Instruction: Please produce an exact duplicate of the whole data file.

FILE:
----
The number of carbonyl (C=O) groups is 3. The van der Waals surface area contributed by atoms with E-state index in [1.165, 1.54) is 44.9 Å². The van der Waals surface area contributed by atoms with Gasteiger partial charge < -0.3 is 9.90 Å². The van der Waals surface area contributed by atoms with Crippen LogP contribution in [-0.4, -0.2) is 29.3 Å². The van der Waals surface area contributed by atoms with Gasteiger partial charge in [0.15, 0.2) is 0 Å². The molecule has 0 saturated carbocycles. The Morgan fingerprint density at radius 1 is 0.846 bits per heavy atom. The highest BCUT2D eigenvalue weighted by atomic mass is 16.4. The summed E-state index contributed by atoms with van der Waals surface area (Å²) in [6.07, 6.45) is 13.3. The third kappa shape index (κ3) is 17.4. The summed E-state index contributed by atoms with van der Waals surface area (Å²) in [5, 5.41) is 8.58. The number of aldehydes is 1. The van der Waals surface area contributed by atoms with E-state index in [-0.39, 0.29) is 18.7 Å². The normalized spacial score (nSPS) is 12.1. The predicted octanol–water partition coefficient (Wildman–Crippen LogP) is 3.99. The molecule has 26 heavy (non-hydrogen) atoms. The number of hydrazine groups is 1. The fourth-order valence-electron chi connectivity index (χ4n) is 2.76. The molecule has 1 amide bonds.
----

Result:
The number of carbonyl (C=O) groups is 3. The van der Waals surface area contributed by atoms with E-state index in [1.165, 1.54) is 44.9 Å². The van der Waals surface area contributed by atoms with Gasteiger partial charge < -0.3 is 9.90 Å². The van der Waals surface area contributed by atoms with Crippen LogP contribution in [-0.4, -0.2) is 29.3 Å². The van der Waals surface area contributed by atoms with Gasteiger partial charge in [0.15, 0.2) is 0 Å². The molecule has 0 saturated carbocycles. The Morgan fingerprint density at radius 1 is 0.846 bits per heavy atom. The highest BCUT2D eigenvalue weighted by atomic mass is 16.4. The summed E-state index contributed by atoms with van der Waals surface area (Å²) in [6.07, 6.45) is 13.3. The third kappa shape index (κ3) is 17.4. The summed E-state index contributed by atoms with van der Waals surface area (Å²) in [5, 5.41) is 8.58. The number of aldehydes is 1. The van der Waals surface area contributed by atoms with E-state index in [-0.39, 0.29) is 18.7 Å². The normalized spacial score (nSPS) is 12.1. The predicted octanol–water partition coefficient (Wildman–Crippen LogP) is 3.99. The molecule has 26 heavy (non-hydrogen) atoms. The number of hydrazine groups is 1. The fourth-order valence-electron chi connectivity index (χ4n) is 2.76. The molecule has 1 amide bonds.